It started with the candy, a chocolatey, chewy, toffeelike morsel styled after the pet name of the inventor’s daughter. But nearly 119 years after America’s first bite, the future of Tootsie Roll, one of the world’s most iconic candymakers, suddenly looks cloudier than ever.
The family-run Chicago confectioner’s market share has slid for 10 straight years. Its annual revenue has flatlined or sunk. And with the recent death of its longtime patriarch, the legendary company looks more and more rudderless amid the bitter rivalries of the $31 billion U.S. chocolate and sweets industries.
Candy land is in chaos, shaken by slowing demand from health-conscious buyers and an increasingly global consumer marketplace. Even the cash-register candy purchase, once such a reliable impulse buy, is under assault by online shopping.
The world’s biggest candymakers, grappling with these threats, are rushing to experiment and adapt. Nestlé USA said earlier this year that it would remove artificial flavors and colors from more than 250 chocolate bars, including its Baby Ruth and Butterfinger, to grab ingredient-watching candy consumers.
But Tootsie Roll, which has traded on its name for decades, has remained deeply stuck in the past. Now, with its spiritless sales and slipping profits, the $2 billion confectioner is facing what analysts call a hard truth for the modern sweets industries: Candymakers must evolve or die.
Tootsie Roll’s plateauing demand and changes in leadership have heated up pressure on the candy giant. Investors’ calls for a takeover have mounted into a roar, with some saying the traditionalist firm has failed to adapt to today’s hypercompetitive candy climate.
Within days of chief executive Melvin J. Gordon’s death in late January at age 95, the company’s stock soared 13 percent, one of the sharpest climbs in years.
Yet the long-reclusive candymaker now helmed by Gordon’s 83-year-old widow, Ellen, whose family has owned the company for generations, has kept its next moves secret, leaving analysts to question how long the company will survive.
“For a while the margins were such and the brand name was such . . . that we thought it had to be considered one of the best companies we could find,” said Elliott L. Schlang, the founder of the Great Lakes Review, an investment research firm, and one of the last analysts to cover Tootsie Roll.
“But the company got more lethargic. There was no visibility, no transparency . . . and I don’t know that they kept up with the times. In today’s viciously competitive world, I’m not sure that is adequate.”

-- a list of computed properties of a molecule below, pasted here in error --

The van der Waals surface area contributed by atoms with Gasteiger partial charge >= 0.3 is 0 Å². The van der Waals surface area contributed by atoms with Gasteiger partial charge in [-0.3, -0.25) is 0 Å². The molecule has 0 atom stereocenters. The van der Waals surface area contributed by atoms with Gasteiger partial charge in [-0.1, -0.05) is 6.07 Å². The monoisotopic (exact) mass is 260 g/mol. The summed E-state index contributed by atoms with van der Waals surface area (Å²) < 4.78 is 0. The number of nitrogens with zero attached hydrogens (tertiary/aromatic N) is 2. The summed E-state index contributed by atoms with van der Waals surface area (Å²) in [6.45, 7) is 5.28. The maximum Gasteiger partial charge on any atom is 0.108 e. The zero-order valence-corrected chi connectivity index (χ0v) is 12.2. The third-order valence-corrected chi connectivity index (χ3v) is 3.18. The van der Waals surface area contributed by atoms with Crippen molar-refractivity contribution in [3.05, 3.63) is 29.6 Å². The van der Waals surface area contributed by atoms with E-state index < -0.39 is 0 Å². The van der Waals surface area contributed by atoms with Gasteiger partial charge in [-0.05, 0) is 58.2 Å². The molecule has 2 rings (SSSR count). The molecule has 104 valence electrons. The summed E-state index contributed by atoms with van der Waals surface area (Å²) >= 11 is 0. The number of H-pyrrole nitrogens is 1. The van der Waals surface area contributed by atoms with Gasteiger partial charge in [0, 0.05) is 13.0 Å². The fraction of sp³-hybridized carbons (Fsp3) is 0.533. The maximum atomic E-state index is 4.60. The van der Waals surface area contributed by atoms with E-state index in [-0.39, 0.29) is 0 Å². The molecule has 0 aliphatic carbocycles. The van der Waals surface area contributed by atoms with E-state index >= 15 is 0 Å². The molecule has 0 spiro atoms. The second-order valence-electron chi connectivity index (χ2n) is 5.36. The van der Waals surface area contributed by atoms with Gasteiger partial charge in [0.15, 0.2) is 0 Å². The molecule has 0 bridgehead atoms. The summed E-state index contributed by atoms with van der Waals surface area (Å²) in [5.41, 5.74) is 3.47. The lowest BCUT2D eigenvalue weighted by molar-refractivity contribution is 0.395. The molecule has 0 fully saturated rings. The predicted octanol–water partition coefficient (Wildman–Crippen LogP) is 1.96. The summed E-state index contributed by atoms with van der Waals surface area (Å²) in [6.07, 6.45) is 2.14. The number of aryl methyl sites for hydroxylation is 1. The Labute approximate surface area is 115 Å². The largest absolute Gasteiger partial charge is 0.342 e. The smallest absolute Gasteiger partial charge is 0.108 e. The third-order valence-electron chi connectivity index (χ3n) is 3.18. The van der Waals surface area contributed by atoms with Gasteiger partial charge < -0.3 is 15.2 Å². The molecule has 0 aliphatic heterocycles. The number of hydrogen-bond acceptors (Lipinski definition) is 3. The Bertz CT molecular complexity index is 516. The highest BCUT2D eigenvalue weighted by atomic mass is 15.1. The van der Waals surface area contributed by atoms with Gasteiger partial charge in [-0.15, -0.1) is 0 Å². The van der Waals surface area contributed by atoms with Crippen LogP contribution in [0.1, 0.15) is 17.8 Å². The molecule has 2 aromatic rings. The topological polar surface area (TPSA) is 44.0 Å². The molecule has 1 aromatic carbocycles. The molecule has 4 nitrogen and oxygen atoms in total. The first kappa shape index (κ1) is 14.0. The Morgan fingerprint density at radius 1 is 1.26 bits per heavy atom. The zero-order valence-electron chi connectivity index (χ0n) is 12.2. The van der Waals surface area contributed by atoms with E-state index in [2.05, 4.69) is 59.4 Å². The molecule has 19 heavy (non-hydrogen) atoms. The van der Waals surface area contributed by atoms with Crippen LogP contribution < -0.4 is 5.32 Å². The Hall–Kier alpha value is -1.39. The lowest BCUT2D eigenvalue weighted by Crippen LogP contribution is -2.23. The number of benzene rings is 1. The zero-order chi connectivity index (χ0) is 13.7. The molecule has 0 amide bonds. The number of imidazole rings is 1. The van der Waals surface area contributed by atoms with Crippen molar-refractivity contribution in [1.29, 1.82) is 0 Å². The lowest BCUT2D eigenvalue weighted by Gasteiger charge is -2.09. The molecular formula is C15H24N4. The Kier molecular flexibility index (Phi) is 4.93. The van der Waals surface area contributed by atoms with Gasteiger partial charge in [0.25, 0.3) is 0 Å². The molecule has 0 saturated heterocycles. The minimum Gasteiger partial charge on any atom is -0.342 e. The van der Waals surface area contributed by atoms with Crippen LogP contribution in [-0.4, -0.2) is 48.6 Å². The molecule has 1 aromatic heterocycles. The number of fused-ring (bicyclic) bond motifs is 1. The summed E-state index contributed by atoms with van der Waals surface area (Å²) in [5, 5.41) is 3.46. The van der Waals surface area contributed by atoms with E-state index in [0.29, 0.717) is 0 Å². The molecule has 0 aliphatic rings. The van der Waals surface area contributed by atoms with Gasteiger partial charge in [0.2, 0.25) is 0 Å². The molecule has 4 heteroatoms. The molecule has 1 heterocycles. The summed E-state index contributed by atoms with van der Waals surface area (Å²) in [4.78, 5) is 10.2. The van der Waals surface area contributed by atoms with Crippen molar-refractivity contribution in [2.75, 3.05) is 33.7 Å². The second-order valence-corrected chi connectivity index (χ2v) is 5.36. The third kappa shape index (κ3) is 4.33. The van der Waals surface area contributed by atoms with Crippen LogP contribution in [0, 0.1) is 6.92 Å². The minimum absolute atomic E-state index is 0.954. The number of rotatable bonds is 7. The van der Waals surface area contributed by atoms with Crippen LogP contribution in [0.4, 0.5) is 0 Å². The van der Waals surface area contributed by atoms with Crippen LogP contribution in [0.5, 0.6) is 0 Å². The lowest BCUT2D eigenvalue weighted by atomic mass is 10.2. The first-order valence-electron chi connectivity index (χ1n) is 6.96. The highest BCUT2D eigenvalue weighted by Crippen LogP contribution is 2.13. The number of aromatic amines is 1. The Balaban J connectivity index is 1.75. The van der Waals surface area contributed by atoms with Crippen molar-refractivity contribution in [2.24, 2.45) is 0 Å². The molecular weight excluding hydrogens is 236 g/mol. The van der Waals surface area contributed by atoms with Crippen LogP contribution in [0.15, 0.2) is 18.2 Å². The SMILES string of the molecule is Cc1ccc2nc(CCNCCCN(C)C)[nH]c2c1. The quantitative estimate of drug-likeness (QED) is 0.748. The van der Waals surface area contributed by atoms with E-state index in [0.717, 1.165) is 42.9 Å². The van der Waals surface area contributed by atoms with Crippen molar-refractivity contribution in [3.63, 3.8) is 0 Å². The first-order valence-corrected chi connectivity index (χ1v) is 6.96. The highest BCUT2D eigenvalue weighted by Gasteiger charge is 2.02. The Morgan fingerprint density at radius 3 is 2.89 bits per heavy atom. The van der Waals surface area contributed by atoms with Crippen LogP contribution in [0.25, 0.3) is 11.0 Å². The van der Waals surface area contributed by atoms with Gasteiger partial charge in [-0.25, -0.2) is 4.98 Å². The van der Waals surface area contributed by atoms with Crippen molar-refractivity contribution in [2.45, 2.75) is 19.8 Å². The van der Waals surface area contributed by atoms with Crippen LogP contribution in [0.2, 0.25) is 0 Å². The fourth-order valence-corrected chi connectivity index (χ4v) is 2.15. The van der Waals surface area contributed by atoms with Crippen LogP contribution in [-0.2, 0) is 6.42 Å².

Tootsie Roll and the Tootsie Pop — made famous through classic commercials such as the “How many licks?” cartoons — became household names with a place in candy history. The first penny candy to be individually wrapped, the Tootsie Roll proved a popular treat during the Great Depression and was later tucked into rations for American troops in World War II. The company says the 64 million oblong penny candies it makes every day are based on the same 1896 recipe.
Led for more than 50 years by Gordon, who became one of the oldest leaders of a public U.S. company, Tootsie Roll flourished through gobbling up a series of simple, old-fashioned candy brands, including Charms Blow Pop, Charleston Chew, Dubble Bubble and Junior Mints.
Even into his 90s, Gordon waved off retirement to keep leading his burgeoning 2,000-employee empire. Gordon, who married into the business in 1950, personally interviewed every worker from the foreman up and deeply involved himself in Tootsie Roll’s increasingly complicated candy machine.
“We have our own sugar refinery and our own ad agency,” Gordon told the Chicago Tribune in 1990. “We make our own lollipop sticks. We even have our own trucking company, the Tootsie Roll Express.”
But in recent years, analysts said, the candymaker seemed to do less to develop its cash cows. The company made fewer of the acquisitions, investments and strategic moves that marked its early days, and its leadership appeared more stagnant, piloted by a board of directors that averaged older than retirement age. Sales growth slowed and profit margins slipped, from 50 percent in 2000 to 35 percent last year.